Should we, however, tolerate that the users always receive a higher reward than the inventor from whom they took a loan they will never repay? This is basically a problem of secondary importance.

However, it often happens that the true inventor is scammed by the imitator, when the latter knew how to make himself a skilful propaganda. There we have a falsification of the spiritual history – but who, besides the offended, takes an interest in that?

A gold mine, an oil well, a store, a bank, a factory, or even a picture, cannot be taken away from the most distant descendants of its original owner. But for the works of mind and art, the property right is exercised only for a specified period, during which the act of stealing the work from the producer or the creator is considered a misdemeanour; not, truth be told, because theft is immoral and dishonourable in itself, but because it undermines powerful and fearsome interests. But after that specified period, the competition forces the publisher to sell the work cheaper, which will not prevent him from making an honest profit, since he does not have to pay royalties anymore. Indeed, after that period, the work belongs to the so-called community, but in reality, to the exploiters. Therefore, you will no longer incur punishment when partaking in what is not yours – but that doesn’t mean you have not committed a theft. And the only title that the community owns in this case is the one that gives it its strength. It is foolish to drop the works of mind and art into the public domain, not only from a moral, but also an economical, point of view, because the interest the society has for these works is too limited to justify the fact that we expose the descendants of a man of genius to the same misery which he himself had to suffer.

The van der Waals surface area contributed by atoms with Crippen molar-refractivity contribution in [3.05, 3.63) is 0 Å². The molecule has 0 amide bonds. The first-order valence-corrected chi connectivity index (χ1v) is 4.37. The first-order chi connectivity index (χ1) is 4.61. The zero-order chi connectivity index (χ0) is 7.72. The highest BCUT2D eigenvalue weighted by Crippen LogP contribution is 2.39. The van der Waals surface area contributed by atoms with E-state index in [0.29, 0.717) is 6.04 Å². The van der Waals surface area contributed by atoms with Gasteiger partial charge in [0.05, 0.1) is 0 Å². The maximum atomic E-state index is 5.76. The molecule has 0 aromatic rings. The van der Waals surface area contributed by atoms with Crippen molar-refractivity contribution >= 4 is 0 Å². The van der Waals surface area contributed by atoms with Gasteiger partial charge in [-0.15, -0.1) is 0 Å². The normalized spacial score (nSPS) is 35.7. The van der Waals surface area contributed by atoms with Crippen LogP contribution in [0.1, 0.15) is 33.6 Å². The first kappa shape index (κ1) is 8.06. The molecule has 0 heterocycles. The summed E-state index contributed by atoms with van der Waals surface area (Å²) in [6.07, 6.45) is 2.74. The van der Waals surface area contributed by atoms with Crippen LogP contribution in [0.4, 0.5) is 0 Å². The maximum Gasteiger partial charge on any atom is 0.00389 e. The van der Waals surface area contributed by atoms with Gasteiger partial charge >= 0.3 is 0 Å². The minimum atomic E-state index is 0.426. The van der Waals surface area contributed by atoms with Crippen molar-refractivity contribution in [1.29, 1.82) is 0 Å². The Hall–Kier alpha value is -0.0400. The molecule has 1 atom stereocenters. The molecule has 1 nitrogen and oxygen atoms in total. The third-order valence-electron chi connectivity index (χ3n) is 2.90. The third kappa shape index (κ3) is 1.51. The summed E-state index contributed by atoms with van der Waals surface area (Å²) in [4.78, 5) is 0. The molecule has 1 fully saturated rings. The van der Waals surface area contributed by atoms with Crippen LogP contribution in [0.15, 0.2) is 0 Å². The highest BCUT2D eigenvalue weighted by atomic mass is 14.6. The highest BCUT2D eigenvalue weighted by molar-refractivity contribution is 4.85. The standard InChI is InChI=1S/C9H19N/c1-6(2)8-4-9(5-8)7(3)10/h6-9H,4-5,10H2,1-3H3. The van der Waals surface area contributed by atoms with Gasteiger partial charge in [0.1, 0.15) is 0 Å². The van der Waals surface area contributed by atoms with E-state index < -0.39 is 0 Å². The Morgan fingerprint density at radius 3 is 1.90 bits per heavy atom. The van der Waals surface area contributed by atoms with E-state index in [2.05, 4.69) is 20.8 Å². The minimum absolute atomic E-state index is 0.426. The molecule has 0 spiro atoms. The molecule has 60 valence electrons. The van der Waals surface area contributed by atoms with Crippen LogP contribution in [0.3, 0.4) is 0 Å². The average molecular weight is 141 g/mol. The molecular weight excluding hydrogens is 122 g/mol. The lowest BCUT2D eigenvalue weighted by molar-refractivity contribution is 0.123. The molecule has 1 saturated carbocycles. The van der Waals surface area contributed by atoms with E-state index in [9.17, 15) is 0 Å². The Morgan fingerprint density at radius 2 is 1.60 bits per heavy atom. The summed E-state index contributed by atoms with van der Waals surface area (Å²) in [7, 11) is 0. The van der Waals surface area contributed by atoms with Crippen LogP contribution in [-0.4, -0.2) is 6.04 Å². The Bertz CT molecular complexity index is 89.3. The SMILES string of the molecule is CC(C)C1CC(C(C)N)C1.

It is tragic that the rights of man are, like democracy, unable to defend themselves against attacks and against destruction. All that could be undertaken on behalf of these rights would indeed undermine the rights of the aggressor. Just as everything that tends to consolidate democracy is undemocratic.       

That leaves us only with having recourse to persuasion. 

It seems that the rights of man should be limited to a smaller number of claims that would not render this concept too ambitious. 

Most forms of belief are exclusive and antagonistic, sometimes even combative, provocative, aggressive. It would be a suicide for them to be tolerant. Let’s think, for example, about the communist or fascist States, where belief is a governing instrument. 

Does the man have the duty to believe what is true? Does the right to believe what is falsehood deserve to be protected? 

The Ten Commandments are undoubtedly one of the first Declarations of the Rights of Man that have ever been formulated. They guarantee the right to life and the right to property; they protect the marriage, oath-taking and labour, but, as there is only one God, they deny any freedom of belief.